By Doug Gross
(CNN) — If Batman and Iron Man got together in the lab to patch together a new outfit, it might look like this.
Meet the Lorica, a new suit of high-tech armor named after the armor worn by the Roman legions. It’s made from a blend of lightweight, flexible materials and comes with Wi-Fi and Bluetooth connectivity, a point-of-view camera, a microphone and 52 pressure sensors that send data to an external computer program.
It’s built by an Australian company that had real-world warriors, not superheroes, in mind.
The idea? To let martial artists compete at full speed with weapons in much the way bare-fisted fighters currently do in mixed-martial arts competitions such as the Ultimate Fighting Championship.
“We have been overwhelmed,” said David Pysden, CEO of Unified Weapons Master, referring to the response from martial artists who have seen the suits.
“We literally have heard from hundreds and hundreds of people who have been practicing for 20 or 30 years in weapons-based arts who have had no true way to test their skills without seriously injuring someone, or worse.”
The suit was developed over the course of four years by a team of martial artists and engineers with a digital-tech background. One of the developers is an armorer who helped build more than 2,500 suits of armor for the “Lord of the Rings” movies.
Aside from its obvious role as protection, the suit’s key feature is a set of 52 impact sensors spaced throughout. When struck, those sensors transmit data, via Bluetooth or Wi-Fi, telling a computer where, and how hard, the blow landed.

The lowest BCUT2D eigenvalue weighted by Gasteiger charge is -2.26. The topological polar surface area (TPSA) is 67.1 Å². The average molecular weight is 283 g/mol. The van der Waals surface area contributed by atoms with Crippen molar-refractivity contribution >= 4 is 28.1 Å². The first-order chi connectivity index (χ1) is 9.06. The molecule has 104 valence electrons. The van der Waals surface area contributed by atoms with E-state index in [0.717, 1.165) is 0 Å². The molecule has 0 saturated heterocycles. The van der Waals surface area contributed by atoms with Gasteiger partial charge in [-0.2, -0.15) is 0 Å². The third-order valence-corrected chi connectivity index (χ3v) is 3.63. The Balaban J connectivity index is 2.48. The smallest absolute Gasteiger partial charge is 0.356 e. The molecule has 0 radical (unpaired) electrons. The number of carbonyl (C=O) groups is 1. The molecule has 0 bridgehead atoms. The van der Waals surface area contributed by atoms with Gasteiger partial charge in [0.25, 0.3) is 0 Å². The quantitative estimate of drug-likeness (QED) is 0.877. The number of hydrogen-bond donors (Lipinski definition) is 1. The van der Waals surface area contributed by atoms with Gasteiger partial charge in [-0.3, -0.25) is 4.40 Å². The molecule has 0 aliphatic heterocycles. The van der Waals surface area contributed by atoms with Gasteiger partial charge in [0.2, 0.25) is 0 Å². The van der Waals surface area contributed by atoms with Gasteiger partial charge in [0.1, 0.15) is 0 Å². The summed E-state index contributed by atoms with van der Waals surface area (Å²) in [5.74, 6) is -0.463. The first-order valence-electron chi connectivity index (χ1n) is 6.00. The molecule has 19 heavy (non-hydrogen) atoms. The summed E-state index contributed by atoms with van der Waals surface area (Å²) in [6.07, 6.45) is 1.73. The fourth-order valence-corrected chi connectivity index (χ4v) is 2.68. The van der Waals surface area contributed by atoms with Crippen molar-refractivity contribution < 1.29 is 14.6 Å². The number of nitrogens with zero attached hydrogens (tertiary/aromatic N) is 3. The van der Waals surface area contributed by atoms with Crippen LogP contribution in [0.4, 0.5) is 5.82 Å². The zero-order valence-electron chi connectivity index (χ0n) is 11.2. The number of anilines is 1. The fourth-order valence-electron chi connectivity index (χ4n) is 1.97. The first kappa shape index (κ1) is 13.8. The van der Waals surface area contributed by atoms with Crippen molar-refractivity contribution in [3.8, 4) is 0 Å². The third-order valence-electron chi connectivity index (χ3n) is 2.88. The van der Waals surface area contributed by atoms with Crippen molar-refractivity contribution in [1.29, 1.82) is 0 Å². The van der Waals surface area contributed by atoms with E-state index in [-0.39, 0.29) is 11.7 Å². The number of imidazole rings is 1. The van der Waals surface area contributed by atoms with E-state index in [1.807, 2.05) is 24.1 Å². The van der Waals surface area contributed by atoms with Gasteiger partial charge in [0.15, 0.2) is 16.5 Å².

“We know the damage that would have occurred to an unprotected competitor if they weren’t wearing the suit, and we can display that in real time,” Pysden said.
The system would allow fighters in a competition to score points with each successful blow against their opponents while eliminating the guesswork sometimes involved with human judges.
If this all sounds like something you’d love to watch, Pysden and his team hope you’re not alone. He said they’re currently in talks with several production companies about broadcasting a tournament of weapons masters using the suits. He said the event most likely will occur late this year or in early 2015.
“You look at the popularity of combat sports in video games — the public loves seeing people fight with weapons,” he said. “We can throw a Samurai master against a Chinese Shaolin staff master and see who comes out on top.”
The Lorica suits that the company currently showcases online are elaborate prototypes. Pysden wouldn’t put a price on the current suits but said ultimately they’d like to offer a simplified, and less expensive, version for sale to the public.
UWM’s patent for the suit also lists law-enforcement and military uses, though Pysden says he doesn’t expect to ever see soldiers storming the barricades in his armor.
“It’s about them using that technology in a training environment,” he said. “It’s not something to wear out as riot gear — there’s plenty of stuff out there already. This is about teaching them at full speed how to respond to a weapons-based attack.”
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